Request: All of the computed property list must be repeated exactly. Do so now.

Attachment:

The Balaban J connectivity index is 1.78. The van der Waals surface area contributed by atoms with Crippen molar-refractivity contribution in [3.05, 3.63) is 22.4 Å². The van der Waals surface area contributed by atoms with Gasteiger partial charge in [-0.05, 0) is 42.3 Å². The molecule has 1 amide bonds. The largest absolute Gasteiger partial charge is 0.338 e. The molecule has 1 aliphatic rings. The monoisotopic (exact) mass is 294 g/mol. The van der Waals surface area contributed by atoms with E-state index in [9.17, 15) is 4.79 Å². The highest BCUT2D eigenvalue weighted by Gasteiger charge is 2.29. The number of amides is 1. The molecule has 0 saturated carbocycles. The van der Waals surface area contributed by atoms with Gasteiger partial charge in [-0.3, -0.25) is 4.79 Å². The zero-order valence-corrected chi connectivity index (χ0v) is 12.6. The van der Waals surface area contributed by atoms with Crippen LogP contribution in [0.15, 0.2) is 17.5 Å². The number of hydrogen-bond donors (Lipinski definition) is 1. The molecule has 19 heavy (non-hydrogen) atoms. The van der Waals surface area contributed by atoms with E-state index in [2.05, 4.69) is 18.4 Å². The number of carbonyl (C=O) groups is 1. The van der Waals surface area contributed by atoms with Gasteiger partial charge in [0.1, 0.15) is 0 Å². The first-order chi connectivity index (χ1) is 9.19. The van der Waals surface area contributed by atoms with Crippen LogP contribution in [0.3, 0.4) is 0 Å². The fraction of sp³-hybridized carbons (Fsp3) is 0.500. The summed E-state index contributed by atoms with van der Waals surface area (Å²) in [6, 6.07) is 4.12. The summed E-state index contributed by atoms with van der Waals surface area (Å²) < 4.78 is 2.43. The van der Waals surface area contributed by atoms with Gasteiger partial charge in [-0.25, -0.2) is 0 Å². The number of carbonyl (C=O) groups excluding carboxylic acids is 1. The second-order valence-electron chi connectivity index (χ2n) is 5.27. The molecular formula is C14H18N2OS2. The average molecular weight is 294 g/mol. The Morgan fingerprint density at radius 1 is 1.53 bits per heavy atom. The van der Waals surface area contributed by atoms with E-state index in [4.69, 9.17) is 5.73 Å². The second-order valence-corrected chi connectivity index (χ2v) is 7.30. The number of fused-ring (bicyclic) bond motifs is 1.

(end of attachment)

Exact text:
The Balaban J connectivity index is 1.78. The van der Waals surface area contributed by atoms with Crippen molar-refractivity contribution in [3.05, 3.63) is 22.4 Å². The van der Waals surface area contributed by atoms with Gasteiger partial charge in [-0.05, 0) is 42.3 Å². The molecule has 1 amide bonds. The largest absolute Gasteiger partial charge is 0.338 e. The molecule has 1 aliphatic rings. The monoisotopic (exact) mass is 294 g/mol. The van der Waals surface area contributed by atoms with E-state index in [9.17, 15) is 4.79 Å². The highest BCUT2D eigenvalue weighted by Gasteiger charge is 2.29. The number of amides is 1. The molecule has 0 saturated carbocycles. The van der Waals surface area contributed by atoms with Gasteiger partial charge in [-0.3, -0.25) is 4.79 Å². The zero-order valence-corrected chi connectivity index (χ0v) is 12.6. The van der Waals surface area contributed by atoms with Crippen LogP contribution in [0.15, 0.2) is 17.5 Å². The number of hydrogen-bond donors (Lipinski definition) is 1. The molecule has 19 heavy (non-hydrogen) atoms. The van der Waals surface area contributed by atoms with E-state index in [2.05, 4.69) is 18.4 Å². The number of carbonyl (C=O) groups is 1. The van der Waals surface area contributed by atoms with Gasteiger partial charge in [0.1, 0.15) is 0 Å². The first-order chi connectivity index (χ1) is 9.19. The van der Waals surface area contributed by atoms with Crippen LogP contribution in [0.3, 0.4) is 0 Å². The fraction of sp³-hybridized carbons (Fsp3) is 0.500. The summed E-state index contributed by atoms with van der Waals surface area (Å²) in [6, 6.07) is 4.12. The summed E-state index contributed by atoms with van der Waals surface area (Å²) < 4.78 is 2.43. The van der Waals surface area contributed by atoms with Gasteiger partial charge in [-0.25, -0.2) is 0 Å². The number of carbonyl (C=O) groups excluding carboxylic acids is 1. The second-order valence-electron chi connectivity index (χ2n) is 5.27. The molecular formula is C14H18N2OS2. The average molecular weight is 294 g/mol. The Morgan fingerprint density at radius 1 is 1.53 bits per heavy atom. The van der Waals surface area contributed by atoms with E-state index in [4.69, 9.17) is 5.73 Å². The second-order valence-corrected chi connectivity index (χ2v) is 7.30. The number of fused-ring (bicyclic) bond motifs is 1.